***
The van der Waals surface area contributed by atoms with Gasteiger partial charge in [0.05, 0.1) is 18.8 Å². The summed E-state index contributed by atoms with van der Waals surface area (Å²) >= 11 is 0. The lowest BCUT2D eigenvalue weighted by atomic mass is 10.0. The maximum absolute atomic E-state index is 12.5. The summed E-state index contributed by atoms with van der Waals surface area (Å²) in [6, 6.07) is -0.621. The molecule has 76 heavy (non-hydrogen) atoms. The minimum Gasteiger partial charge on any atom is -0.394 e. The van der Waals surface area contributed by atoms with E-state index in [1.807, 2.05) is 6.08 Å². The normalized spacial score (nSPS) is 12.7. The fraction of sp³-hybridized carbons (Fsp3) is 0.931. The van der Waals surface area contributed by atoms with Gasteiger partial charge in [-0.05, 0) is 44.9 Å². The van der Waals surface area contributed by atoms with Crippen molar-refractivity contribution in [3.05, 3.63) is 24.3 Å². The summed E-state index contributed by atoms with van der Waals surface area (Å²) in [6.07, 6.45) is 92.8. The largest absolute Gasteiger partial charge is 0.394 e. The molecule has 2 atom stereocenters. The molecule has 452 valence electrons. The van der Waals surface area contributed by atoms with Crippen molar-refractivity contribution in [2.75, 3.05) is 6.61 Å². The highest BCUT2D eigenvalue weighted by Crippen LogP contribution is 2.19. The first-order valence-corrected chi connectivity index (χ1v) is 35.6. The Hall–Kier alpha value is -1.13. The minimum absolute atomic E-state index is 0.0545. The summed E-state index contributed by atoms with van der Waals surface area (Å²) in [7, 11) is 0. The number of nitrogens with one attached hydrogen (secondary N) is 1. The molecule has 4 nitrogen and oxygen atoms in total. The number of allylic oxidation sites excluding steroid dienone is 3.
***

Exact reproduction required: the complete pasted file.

The van der Waals surface area contributed by atoms with Gasteiger partial charge in [0.05, 0.1) is 18.8 Å². The summed E-state index contributed by atoms with van der Waals surface area (Å²) >= 11 is 0. The lowest BCUT2D eigenvalue weighted by atomic mass is 10.0. The maximum absolute atomic E-state index is 12.5. The summed E-state index contributed by atoms with van der Waals surface area (Å²) in [6, 6.07) is -0.621. The molecule has 76 heavy (non-hydrogen) atoms. The minimum Gasteiger partial charge on any atom is -0.394 e. The van der Waals surface area contributed by atoms with E-state index in [1.807, 2.05) is 6.08 Å². The normalized spacial score (nSPS) is 12.7. The fraction of sp³-hybridized carbons (Fsp3) is 0.931. The van der Waals surface area contributed by atoms with Gasteiger partial charge in [-0.05, 0) is 44.9 Å². The van der Waals surface area contributed by atoms with Crippen molar-refractivity contribution in [3.05, 3.63) is 24.3 Å². The summed E-state index contributed by atoms with van der Waals surface area (Å²) in [6.07, 6.45) is 92.8. The largest absolute Gasteiger partial charge is 0.394 e. The molecule has 2 atom stereocenters. The molecule has 452 valence electrons. The van der Waals surface area contributed by atoms with Crippen molar-refractivity contribution in [2.75, 3.05) is 6.61 Å². The highest BCUT2D eigenvalue weighted by Crippen LogP contribution is 2.19. The first-order valence-corrected chi connectivity index (χ1v) is 35.6. The Hall–Kier alpha value is -1.13. The minimum absolute atomic E-state index is 0.0545. The summed E-state index contributed by atoms with van der Waals surface area (Å²) in [7, 11) is 0. The number of nitrogens with one attached hydrogen (secondary N) is 1. The molecule has 4 nitrogen and oxygen atoms in total. The number of allylic oxidation sites excluding steroid dienone is 3.